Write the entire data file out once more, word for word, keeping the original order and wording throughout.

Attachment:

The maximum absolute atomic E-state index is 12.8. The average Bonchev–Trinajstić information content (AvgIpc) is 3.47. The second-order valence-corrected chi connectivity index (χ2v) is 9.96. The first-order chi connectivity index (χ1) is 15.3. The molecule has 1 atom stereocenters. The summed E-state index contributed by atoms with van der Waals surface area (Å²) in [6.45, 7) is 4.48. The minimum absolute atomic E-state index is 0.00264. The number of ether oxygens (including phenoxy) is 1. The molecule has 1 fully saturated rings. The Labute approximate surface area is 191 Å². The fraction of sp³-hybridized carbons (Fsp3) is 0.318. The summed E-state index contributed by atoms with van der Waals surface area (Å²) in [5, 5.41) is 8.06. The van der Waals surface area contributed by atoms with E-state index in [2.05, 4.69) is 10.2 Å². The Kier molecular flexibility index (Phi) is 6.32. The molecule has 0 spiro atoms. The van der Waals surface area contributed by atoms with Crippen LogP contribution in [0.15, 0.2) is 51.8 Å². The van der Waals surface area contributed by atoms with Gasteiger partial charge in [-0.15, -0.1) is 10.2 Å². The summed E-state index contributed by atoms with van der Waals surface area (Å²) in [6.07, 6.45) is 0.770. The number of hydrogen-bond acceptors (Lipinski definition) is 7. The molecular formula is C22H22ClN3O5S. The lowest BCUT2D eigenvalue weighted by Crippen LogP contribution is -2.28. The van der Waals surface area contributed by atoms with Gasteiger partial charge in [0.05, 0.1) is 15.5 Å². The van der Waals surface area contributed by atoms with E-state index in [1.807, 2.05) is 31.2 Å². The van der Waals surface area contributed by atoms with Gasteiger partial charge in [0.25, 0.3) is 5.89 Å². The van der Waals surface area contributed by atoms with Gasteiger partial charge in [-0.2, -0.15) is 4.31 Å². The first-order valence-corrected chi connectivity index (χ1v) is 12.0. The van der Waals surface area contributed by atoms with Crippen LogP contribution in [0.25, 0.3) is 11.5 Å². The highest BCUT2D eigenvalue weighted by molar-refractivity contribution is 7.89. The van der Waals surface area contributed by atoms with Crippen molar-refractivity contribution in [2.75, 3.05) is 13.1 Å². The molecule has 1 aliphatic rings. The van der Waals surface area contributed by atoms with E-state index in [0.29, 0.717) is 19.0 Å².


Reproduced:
The maximum absolute atomic E-state index is 12.8. The average Bonchev–Trinajstić information content (AvgIpc) is 3.47. The second-order valence-corrected chi connectivity index (χ2v) is 9.96. The first-order chi connectivity index (χ1) is 15.3. The molecule has 1 atom stereocenters. The summed E-state index contributed by atoms with van der Waals surface area (Å²) in [6.45, 7) is 4.48. The minimum absolute atomic E-state index is 0.00264. The number of ether oxygens (including phenoxy) is 1. The molecule has 1 fully saturated rings. The Labute approximate surface area is 191 Å². The fraction of sp³-hybridized carbons (Fsp3) is 0.318. The summed E-state index contributed by atoms with van der Waals surface area (Å²) in [5, 5.41) is 8.06. The van der Waals surface area contributed by atoms with E-state index in [2.05, 4.69) is 10.2 Å². The Kier molecular flexibility index (Phi) is 6.32. The molecule has 0 spiro atoms. The van der Waals surface area contributed by atoms with Crippen LogP contribution in [0.15, 0.2) is 51.8 Å². The van der Waals surface area contributed by atoms with Gasteiger partial charge in [-0.15, -0.1) is 10.2 Å². The summed E-state index contributed by atoms with van der Waals surface area (Å²) in [6.07, 6.45) is 0.770. The number of hydrogen-bond acceptors (Lipinski definition) is 7. The molecular formula is C22H22ClN3O5S. The lowest BCUT2D eigenvalue weighted by Crippen LogP contribution is -2.28. The van der Waals surface area contributed by atoms with Gasteiger partial charge in [0.05, 0.1) is 15.5 Å². The van der Waals surface area contributed by atoms with E-state index in [1.807, 2.05) is 31.2 Å². The van der Waals surface area contributed by atoms with Gasteiger partial charge in [0.25, 0.3) is 5.89 Å². The van der Waals surface area contributed by atoms with Gasteiger partial charge in [-0.2, -0.15) is 4.31 Å². The first-order valence-corrected chi connectivity index (χ1v) is 12.0. The van der Waals surface area contributed by atoms with Crippen LogP contribution in [0.25, 0.3) is 11.5 Å². The highest BCUT2D eigenvalue weighted by molar-refractivity contribution is 7.89. The van der Waals surface area contributed by atoms with Crippen molar-refractivity contribution in [2.75, 3.05) is 13.1 Å². The molecule has 1 aliphatic rings. The van der Waals surface area contributed by atoms with E-state index in [0.29, 0.717) is 19.0 Å².